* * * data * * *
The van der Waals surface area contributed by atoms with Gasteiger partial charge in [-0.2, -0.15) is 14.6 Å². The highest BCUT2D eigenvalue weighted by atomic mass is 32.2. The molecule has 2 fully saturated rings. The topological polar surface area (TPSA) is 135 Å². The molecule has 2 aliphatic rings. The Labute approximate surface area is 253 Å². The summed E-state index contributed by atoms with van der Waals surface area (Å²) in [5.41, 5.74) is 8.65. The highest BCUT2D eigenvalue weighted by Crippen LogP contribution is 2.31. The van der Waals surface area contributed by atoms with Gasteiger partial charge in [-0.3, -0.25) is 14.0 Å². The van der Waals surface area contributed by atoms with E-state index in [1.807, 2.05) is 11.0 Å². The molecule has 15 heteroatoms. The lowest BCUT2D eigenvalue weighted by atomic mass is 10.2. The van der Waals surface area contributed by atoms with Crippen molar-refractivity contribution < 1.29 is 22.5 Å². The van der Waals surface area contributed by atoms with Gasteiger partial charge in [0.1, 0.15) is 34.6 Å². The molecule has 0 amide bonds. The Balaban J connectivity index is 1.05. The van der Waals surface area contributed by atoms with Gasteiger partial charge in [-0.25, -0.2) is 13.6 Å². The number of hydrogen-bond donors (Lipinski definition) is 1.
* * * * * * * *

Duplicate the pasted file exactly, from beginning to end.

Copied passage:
The van der Waals surface area contributed by atoms with Gasteiger partial charge in [-0.2, -0.15) is 14.6 Å². The highest BCUT2D eigenvalue weighted by atomic mass is 32.2. The molecule has 2 fully saturated rings. The topological polar surface area (TPSA) is 135 Å². The molecule has 2 aliphatic rings. The Labute approximate surface area is 253 Å². The summed E-state index contributed by atoms with van der Waals surface area (Å²) in [5.41, 5.74) is 8.65. The highest BCUT2D eigenvalue weighted by Crippen LogP contribution is 2.31. The van der Waals surface area contributed by atoms with Gasteiger partial charge in [-0.3, -0.25) is 14.0 Å². The van der Waals surface area contributed by atoms with E-state index in [1.807, 2.05) is 11.0 Å². The molecule has 15 heteroatoms. The lowest BCUT2D eigenvalue weighted by atomic mass is 10.2. The van der Waals surface area contributed by atoms with Crippen molar-refractivity contribution < 1.29 is 22.5 Å². The van der Waals surface area contributed by atoms with Gasteiger partial charge in [0.1, 0.15) is 34.6 Å². The molecule has 0 amide bonds. The Balaban J connectivity index is 1.05. The van der Waals surface area contributed by atoms with Gasteiger partial charge in [-0.25, -0.2) is 13.6 Å². The number of hydrogen-bond donors (Lipinski definition) is 1.